A Sardinia sailing itinerary takes you to Italy’s stunningly beautiful Maddalena Archipelago National Park and Marine Reserve and the world-famous Emerald Coast, well known for its superb beaches and myriad coves and bays. On longer cruises you can sail northward to the island of Corsica, France, or transit the Strait of Bonifacio and head south down the northwestern side of the island of Sardinia, where it’s a little less expensive than on the Emerald Coast and much more laid-back (see Sardinia maps). Both the archipelago and the main islands are enchanting cruising grounds regardless of the length of your Sardinia itinerary. They blend the boutique shopping, fine dining, and lively nightlife of chic ports such as Porto Cervo and Porto Rotondo with the quiet and scenic beauty of the largely uninhabited Maddalena Islands. Most of all the sailing in these waters is splendid, with good winds on most days.

 

Day 1

Porto Cervo

Situated in an inlet at the base of beautiful hills, Porto Cervo is a modern resort fashioned to fit the vision of the wealthy entrepreneurs who dreamed of establishing the north-east coast of Sardinia as a luxury holiday destination. By all accounts it has lived up to expectations. The harbour is often called the centerpiece of the Emerald Coast, with its four- and five-star resorts and hotels, and its designer boutiques, upmarket restaurants, and exclusive nightclubs. The village is in the Old Port, Porto Vecchio, on the southeastern side of the harbour, while the Porto Cervo Spa, with its outstanding yachting amenities, is on the northern side. There’s easy access to all amenities since the entire complex isn’t that big, though Porto Cervo is indeed the jewel of the overall 7,500-acre Costa Smeralda development that includes a host of private villas. Sailing in Porto Cervo waters is simultaneously beautiful for its scenery and lavishly indulgent for all the amenities available at this premier yachting destination.

Day 2

Porto Rotondo

One could argue that a visit to Porto Rotondo would be a repeat performance of a foray to Porto Cervo, and to some extent the assertion would be correct. Like Porto Cervo, Porto Rotondo is one of Italy’s premier yachting centers and a world-famous luxury vacation destination. Indeed both ports vie for high-end yachting aficionados. Yet Porto Rotondo has its own fine blend of the nautical and the upscale, a somewhat more intimate feel that sets it apart. Some of Europe’s best artists helped design the more noteworthy buildings. Sailing in Porto Rotondo waters is an unforgettable experience.

Day 3

Mortorio Island

Mortorio and neighbouring Soffi Island are among the smaller isles of the Maddalena Archipelago National Park and Marine Reserve. Located within an easy sail of Porto Rotondo or Porto Cervo, they make an excellent day stop or an overnight anchorage. Totally uninhabited, windswept and rugged, these islands are a natural habitat for all manner of seabirds; you can watch the birds wheeling and diving along the sandy shores. Beyond are the cliffs of the Sardinian coast, grand and awe-inspiring in their breathtaking beauty. Sailing in Mortorio waters allows you to experience the other side of the Emerald Coast, the one where Nature is supreme.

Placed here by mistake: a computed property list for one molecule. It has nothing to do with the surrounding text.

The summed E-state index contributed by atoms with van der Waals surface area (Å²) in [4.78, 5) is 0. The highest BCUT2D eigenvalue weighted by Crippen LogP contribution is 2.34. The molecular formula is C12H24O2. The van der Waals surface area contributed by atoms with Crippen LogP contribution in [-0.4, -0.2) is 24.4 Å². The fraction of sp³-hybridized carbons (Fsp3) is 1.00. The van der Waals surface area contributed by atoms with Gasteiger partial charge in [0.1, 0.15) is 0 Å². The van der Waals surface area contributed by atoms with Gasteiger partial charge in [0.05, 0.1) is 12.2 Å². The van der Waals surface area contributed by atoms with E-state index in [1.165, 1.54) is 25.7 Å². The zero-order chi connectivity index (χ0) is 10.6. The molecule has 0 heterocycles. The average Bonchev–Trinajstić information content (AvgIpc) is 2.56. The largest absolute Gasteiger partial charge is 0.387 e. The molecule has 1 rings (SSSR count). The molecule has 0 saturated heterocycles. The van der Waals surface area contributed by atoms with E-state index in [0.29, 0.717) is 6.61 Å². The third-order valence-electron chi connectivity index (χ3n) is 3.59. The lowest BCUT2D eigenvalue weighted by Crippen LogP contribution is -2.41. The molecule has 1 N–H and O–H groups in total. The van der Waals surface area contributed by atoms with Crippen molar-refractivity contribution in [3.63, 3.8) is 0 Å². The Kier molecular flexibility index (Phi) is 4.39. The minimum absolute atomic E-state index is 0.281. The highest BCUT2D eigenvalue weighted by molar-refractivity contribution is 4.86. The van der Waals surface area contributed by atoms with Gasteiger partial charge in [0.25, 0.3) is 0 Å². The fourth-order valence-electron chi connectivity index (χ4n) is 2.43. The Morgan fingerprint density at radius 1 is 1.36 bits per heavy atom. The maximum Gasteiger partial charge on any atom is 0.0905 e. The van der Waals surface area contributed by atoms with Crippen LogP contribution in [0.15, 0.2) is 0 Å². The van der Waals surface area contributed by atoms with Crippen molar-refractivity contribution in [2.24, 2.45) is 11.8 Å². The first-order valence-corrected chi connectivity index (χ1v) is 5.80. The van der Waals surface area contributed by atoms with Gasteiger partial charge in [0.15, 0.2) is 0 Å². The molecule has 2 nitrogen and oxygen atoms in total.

Day 4

Caprera Island

Except for a resort at Garibaldi Bay, Caprera Island is nearly devoid of development. There are a few bungalows, a shop or two, but the natural beauty is held paramount over tourism. In fact, at the height of the summer season officials limit the number of vehicles allowed on the island’s roads. Flocks of royal seagulls and cormorants, and solitary peregrine falcons soar overhead. In the interior of this 10-square-mile island, Monte Tejalone rises 695 feet above sea level, dominating the skyline of neighbouring Maddalena and its smaller peaks. Because of the steady and sometimes strong winds funnelling in from the Strait of Bonifacio sailing in Caprera waters is among the best in the Mediterranean, which is why the most rigorous sailing school in Italy, The Sailing Centre of Caprera, is based on the south-west side of the island. Beaches, coves, and bays abound, making sailing around Caprera Island a delight.

Day 5

Maddalena Island

When you go sailing in Maddalena waters, you enter a pristine natural world of incredible beauty. You'll find rocky, rugged islands everywhere. The white sails of local yachts stand in stark relief against the blue sea as the sleek boats heel in the steady northwesterly winds. In the lees of the islands you'll find superlative coves and bays that are sheltered and picturesque. In short, sailing Maddalena is an experience you must enjoy first hand to become fully aware of its majestic beauty and inspiring adventure. Because Maddalena is a tourist destination with ferry services from the main island, the port of Cala Gavetta is surrounded by a small town with some shops, a few restaurants and some bars. You can opt for a dash of civilisation, albeit in a very laid-back and somewhat rustic fashion, or you can go for more of the unspoilt natural setting that the marine park has to offer by sailing to the bays and coves along the extensive coast of this 12-square-mile jewel of the Tyrrhenian Sea.

Day 6

Cannigione

Sailing in Cannigione waters brings you deep into the Gulf of Arzachena on the north-east coast of Sardinia. The gulf is shaped much a like a fjord and offers similar beauty. Rocky hills front each side, creating a rugged and yet scenic backdrop to the shimmering blue of the Tyrrhenian Sea. The Moorings base in Sardinia is situated on the west side of the gulf near the port of Cannigione, a small, quiet resort town with a laid-back ambience quite different from what you’ll find when you head south along the Emerald Coast to bustling Porto Rotondo and Porto Cervo. And that’s part of the charm of Cannigione yacht charter.

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